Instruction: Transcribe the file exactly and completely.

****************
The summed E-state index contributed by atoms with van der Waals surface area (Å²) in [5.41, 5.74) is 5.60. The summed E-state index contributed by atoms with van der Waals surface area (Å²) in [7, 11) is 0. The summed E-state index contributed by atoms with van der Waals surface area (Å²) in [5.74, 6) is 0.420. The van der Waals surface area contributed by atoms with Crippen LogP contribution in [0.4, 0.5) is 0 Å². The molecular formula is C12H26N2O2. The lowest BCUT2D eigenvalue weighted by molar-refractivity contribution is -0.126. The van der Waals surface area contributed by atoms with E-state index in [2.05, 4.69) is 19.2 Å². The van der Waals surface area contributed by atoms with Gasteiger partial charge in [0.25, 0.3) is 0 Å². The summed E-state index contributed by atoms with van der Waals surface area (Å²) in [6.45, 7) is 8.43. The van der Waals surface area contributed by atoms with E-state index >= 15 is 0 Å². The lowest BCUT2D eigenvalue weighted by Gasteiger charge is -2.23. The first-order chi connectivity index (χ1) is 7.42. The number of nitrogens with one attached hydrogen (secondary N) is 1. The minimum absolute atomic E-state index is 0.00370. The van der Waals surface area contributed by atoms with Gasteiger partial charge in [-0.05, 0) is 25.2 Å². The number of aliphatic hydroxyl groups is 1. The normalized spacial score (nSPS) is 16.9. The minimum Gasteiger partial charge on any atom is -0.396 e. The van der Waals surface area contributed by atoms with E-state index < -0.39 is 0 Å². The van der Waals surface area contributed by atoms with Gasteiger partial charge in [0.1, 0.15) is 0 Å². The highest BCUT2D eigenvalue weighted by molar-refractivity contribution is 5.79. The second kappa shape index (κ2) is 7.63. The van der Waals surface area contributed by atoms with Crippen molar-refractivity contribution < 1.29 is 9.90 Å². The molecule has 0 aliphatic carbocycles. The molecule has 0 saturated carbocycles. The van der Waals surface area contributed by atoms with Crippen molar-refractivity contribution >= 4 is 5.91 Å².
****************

The summed E-state index contributed by atoms with van der Waals surface area (Å²) in [5.41, 5.74) is 5.60. The summed E-state index contributed by atoms with van der Waals surface area (Å²) in [7, 11) is 0. The summed E-state index contributed by atoms with van der Waals surface area (Å²) in [5.74, 6) is 0.420. The van der Waals surface area contributed by atoms with Crippen LogP contribution in [0.4, 0.5) is 0 Å². The molecular formula is C12H26N2O2. The lowest BCUT2D eigenvalue weighted by molar-refractivity contribution is -0.126. The van der Waals surface area contributed by atoms with E-state index in [2.05, 4.69) is 19.2 Å². The van der Waals surface area contributed by atoms with Gasteiger partial charge in [0.25, 0.3) is 0 Å². The summed E-state index contributed by atoms with van der Waals surface area (Å²) in [6.45, 7) is 8.43. The van der Waals surface area contributed by atoms with E-state index >= 15 is 0 Å². The lowest BCUT2D eigenvalue weighted by Gasteiger charge is -2.23. The first-order chi connectivity index (χ1) is 7.42. The number of nitrogens with one attached hydrogen (secondary N) is 1. The minimum absolute atomic E-state index is 0.00370. The van der Waals surface area contributed by atoms with Gasteiger partial charge in [-0.05, 0) is 25.2 Å². The number of aliphatic hydroxyl groups is 1. The normalized spacial score (nSPS) is 16.9. The minimum Gasteiger partial charge on any atom is -0.396 e. The van der Waals surface area contributed by atoms with E-state index < -0.39 is 0 Å². The van der Waals surface area contributed by atoms with Gasteiger partial charge in [0.1, 0.15) is 0 Å². The highest BCUT2D eigenvalue weighted by molar-refractivity contribution is 5.79. The second kappa shape index (κ2) is 7.63. The van der Waals surface area contributed by atoms with Crippen molar-refractivity contribution < 1.29 is 9.90 Å². The molecule has 0 aliphatic carbocycles. The molecule has 0 saturated carbocycles. The van der Waals surface area contributed by atoms with Crippen molar-refractivity contribution >= 4 is 5.91 Å².